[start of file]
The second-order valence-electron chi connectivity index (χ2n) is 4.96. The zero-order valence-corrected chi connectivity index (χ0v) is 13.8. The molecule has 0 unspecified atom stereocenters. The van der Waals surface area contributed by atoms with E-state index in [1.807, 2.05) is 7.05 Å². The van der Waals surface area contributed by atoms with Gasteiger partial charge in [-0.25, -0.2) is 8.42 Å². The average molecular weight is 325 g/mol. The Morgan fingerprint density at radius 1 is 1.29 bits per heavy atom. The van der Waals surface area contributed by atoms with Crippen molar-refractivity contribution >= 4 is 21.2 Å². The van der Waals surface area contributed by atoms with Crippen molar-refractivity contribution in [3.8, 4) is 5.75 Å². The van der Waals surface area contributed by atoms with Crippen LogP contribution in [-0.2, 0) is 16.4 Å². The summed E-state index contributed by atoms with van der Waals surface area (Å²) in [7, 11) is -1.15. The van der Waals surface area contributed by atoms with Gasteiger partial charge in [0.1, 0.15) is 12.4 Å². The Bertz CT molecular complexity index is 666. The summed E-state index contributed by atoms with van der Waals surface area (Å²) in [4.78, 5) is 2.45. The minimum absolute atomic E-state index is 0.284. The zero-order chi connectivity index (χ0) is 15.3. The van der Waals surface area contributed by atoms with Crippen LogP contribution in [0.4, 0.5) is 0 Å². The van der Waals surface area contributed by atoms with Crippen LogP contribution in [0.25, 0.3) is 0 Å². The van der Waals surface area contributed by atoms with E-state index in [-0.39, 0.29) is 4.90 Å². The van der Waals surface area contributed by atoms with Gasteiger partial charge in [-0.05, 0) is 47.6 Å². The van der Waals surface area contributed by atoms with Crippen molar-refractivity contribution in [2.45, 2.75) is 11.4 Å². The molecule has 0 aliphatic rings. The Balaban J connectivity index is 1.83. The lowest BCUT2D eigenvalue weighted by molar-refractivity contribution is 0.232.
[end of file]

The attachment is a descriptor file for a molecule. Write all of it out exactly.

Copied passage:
The second-order valence-electron chi connectivity index (χ2n) is 4.96. The zero-order valence-corrected chi connectivity index (χ0v) is 13.8. The molecule has 0 unspecified atom stereocenters. The van der Waals surface area contributed by atoms with E-state index in [1.807, 2.05) is 7.05 Å². The van der Waals surface area contributed by atoms with Gasteiger partial charge in [-0.25, -0.2) is 8.42 Å². The average molecular weight is 325 g/mol. The Morgan fingerprint density at radius 1 is 1.29 bits per heavy atom. The van der Waals surface area contributed by atoms with Crippen molar-refractivity contribution >= 4 is 21.2 Å². The van der Waals surface area contributed by atoms with Crippen molar-refractivity contribution in [3.8, 4) is 5.75 Å². The van der Waals surface area contributed by atoms with Crippen LogP contribution in [-0.2, 0) is 16.4 Å². The summed E-state index contributed by atoms with van der Waals surface area (Å²) in [7, 11) is -1.15. The van der Waals surface area contributed by atoms with Gasteiger partial charge in [0.1, 0.15) is 12.4 Å². The Bertz CT molecular complexity index is 666. The summed E-state index contributed by atoms with van der Waals surface area (Å²) in [4.78, 5) is 2.45. The minimum absolute atomic E-state index is 0.284. The zero-order chi connectivity index (χ0) is 15.3. The van der Waals surface area contributed by atoms with Crippen LogP contribution in [0.4, 0.5) is 0 Å². The van der Waals surface area contributed by atoms with Crippen LogP contribution in [0.25, 0.3) is 0 Å². The van der Waals surface area contributed by atoms with E-state index in [-0.39, 0.29) is 4.90 Å². The van der Waals surface area contributed by atoms with Gasteiger partial charge in [-0.05, 0) is 47.6 Å². The van der Waals surface area contributed by atoms with Crippen molar-refractivity contribution in [2.45, 2.75) is 11.4 Å². The molecule has 0 aliphatic rings. The Balaban J connectivity index is 1.83. The lowest BCUT2D eigenvalue weighted by molar-refractivity contribution is 0.232.